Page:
When it comes to designing ways for people to take action, one of the most effective tools are literal objects: posters and signs, boxes full of resources, books, and fold-out pamphlets. Oftentimes these ideas get thrown out there during brainstorms ('how the heck are we actually going to make that?!'), but delivering on them has proven to be an energizing opportunity to activate real change.
Over the last decade, I have been a project manager for groundbreaking ideas. From producing global activations at Invisible Children to consulting with teams on one-off ideas, I am proud of how I balance creativity with get-er-done.
Starbucks Create Jobs for USA
In 2011, GOOD joined Starbucks in their effort to unite community development corporations, corporate donors, and individuals through Create Jobs for USA (you might remember those “Indivisible” wristbands for sale at their stores).
GOOD advised on the strategy and execution of this massive campaign, and I served as the main project manager, driving the whole kit and caboodle. That meant: the design and production of an infographic explanation of the campaign, printing and distributing this infographic into a fold-out newspaper available at every Starbucks, producing a special launch event at their Harlem store, overseeing the production for promotional and documentary-style videos, and driving all the creative around the campaign.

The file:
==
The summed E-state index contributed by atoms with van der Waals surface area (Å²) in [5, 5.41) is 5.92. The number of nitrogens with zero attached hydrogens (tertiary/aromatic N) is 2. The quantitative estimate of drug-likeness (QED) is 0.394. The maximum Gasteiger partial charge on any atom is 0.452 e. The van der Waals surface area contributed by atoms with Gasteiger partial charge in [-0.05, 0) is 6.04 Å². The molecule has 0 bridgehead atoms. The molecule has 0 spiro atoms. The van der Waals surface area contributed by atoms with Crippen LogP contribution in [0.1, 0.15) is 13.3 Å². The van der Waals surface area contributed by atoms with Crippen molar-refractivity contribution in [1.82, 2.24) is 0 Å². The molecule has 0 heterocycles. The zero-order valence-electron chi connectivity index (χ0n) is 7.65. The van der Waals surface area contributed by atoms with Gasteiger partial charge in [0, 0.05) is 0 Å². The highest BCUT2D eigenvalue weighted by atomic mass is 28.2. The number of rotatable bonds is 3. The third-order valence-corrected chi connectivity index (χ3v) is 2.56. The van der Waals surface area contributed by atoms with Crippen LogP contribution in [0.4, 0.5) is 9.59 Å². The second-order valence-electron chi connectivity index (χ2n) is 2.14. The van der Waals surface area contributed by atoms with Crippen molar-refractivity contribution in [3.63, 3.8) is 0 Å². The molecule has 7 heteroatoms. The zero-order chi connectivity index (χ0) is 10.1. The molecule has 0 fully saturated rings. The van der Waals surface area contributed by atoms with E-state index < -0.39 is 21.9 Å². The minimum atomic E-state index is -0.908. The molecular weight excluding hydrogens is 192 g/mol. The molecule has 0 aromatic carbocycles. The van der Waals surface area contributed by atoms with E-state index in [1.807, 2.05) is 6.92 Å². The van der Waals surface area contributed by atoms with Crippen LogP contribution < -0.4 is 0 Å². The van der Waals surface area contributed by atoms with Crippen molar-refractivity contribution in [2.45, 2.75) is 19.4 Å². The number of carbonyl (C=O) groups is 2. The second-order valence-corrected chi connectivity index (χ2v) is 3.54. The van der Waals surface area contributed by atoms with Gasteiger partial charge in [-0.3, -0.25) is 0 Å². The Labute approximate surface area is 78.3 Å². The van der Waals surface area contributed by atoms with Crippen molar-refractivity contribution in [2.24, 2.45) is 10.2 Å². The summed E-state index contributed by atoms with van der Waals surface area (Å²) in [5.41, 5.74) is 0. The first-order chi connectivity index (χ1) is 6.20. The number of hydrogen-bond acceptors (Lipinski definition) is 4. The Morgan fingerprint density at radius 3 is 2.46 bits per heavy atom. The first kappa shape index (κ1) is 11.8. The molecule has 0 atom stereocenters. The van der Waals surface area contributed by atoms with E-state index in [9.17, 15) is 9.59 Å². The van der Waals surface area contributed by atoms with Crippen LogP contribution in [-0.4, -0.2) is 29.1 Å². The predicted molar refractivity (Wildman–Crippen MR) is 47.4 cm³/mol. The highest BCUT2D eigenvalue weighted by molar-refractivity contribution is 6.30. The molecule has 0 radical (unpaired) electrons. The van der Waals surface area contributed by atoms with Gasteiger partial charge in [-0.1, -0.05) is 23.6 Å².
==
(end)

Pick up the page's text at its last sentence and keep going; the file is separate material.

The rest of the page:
It was a lot of moving parts, but thanks to this campaign, 750,000 wristbands were sold to fund over 3,800 jobs through Starbucks' partnership with Opportunity Finance Network.
Nestlé Waters Water Conservation Kit
When the California drought was at a fever pitch a few years ago, Nestlé Waters (and their regional California brand Arrowhead) wanted to jump in and show that they too are working hard to save where possible.
Supporting the team at GOOD, I concepted and produced a series of ideas that could make real and immediate impact. Our focus was on the 5,600+ employees across the state—through them, we would start with a small intervention and hope to inspire even more thoughtfulness in their families.
The main focus of this campaign was a box featuring seven home and garden products. Collectively, these items could save over 63 million gallons of water within a year.
To make these otherwise-normal items feel special—like a gift—I brought on the team at Ludlow Kingsley to give it the heart and soul that it needed. The boxes were screenprinted with a cheery message, stuffed with the seven items, and accompanied with a series of postcards that highlighted other water-saving activities. Nestlé was so proud of these little boxes that they put them up for sale on Amazon and distributed beyond their team in California.
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